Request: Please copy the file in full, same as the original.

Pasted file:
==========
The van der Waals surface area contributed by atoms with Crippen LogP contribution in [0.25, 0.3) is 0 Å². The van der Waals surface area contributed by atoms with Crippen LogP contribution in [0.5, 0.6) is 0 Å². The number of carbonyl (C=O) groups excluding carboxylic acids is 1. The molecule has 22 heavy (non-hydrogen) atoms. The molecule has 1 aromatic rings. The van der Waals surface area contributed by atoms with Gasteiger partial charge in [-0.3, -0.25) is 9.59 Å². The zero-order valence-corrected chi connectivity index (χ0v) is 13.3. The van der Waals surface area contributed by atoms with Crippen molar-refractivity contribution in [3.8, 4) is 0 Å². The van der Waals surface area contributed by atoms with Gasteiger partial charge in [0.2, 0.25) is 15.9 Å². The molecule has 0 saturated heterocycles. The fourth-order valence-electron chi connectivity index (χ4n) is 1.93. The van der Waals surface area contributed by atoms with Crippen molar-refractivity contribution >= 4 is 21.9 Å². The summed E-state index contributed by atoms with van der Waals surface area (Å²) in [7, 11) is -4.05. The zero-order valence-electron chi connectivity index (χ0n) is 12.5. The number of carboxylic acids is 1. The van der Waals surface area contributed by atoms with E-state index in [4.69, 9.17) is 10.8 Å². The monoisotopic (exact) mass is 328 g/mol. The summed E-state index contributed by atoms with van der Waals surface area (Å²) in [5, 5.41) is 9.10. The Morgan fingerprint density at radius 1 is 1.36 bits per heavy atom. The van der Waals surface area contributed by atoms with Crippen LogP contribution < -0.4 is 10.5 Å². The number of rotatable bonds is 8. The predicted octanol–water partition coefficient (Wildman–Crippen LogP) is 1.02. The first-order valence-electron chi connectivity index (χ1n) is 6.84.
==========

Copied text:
The van der Waals surface area contributed by atoms with Crippen LogP contribution in [0.25, 0.3) is 0 Å². The van der Waals surface area contributed by atoms with Crippen LogP contribution in [0.5, 0.6) is 0 Å². The number of carbonyl (C=O) groups excluding carboxylic acids is 1. The molecule has 22 heavy (non-hydrogen) atoms. The molecule has 1 aromatic rings. The van der Waals surface area contributed by atoms with Gasteiger partial charge in [-0.3, -0.25) is 9.59 Å². The zero-order valence-corrected chi connectivity index (χ0v) is 13.3. The van der Waals surface area contributed by atoms with Crippen molar-refractivity contribution in [3.8, 4) is 0 Å². The van der Waals surface area contributed by atoms with Gasteiger partial charge in [0.2, 0.25) is 15.9 Å². The molecule has 0 saturated heterocycles. The fourth-order valence-electron chi connectivity index (χ4n) is 1.93. The van der Waals surface area contributed by atoms with Crippen molar-refractivity contribution >= 4 is 21.9 Å². The summed E-state index contributed by atoms with van der Waals surface area (Å²) in [7, 11) is -4.05. The zero-order valence-electron chi connectivity index (χ0n) is 12.5. The number of carboxylic acids is 1. The van der Waals surface area contributed by atoms with E-state index in [4.69, 9.17) is 10.8 Å². The monoisotopic (exact) mass is 328 g/mol. The summed E-state index contributed by atoms with van der Waals surface area (Å²) in [5, 5.41) is 9.10. The Morgan fingerprint density at radius 1 is 1.36 bits per heavy atom. The van der Waals surface area contributed by atoms with Crippen LogP contribution < -0.4 is 10.5 Å². The number of rotatable bonds is 8. The predicted octanol–water partition coefficient (Wildman–Crippen LogP) is 1.02. The first-order valence-electron chi connectivity index (χ1n) is 6.84.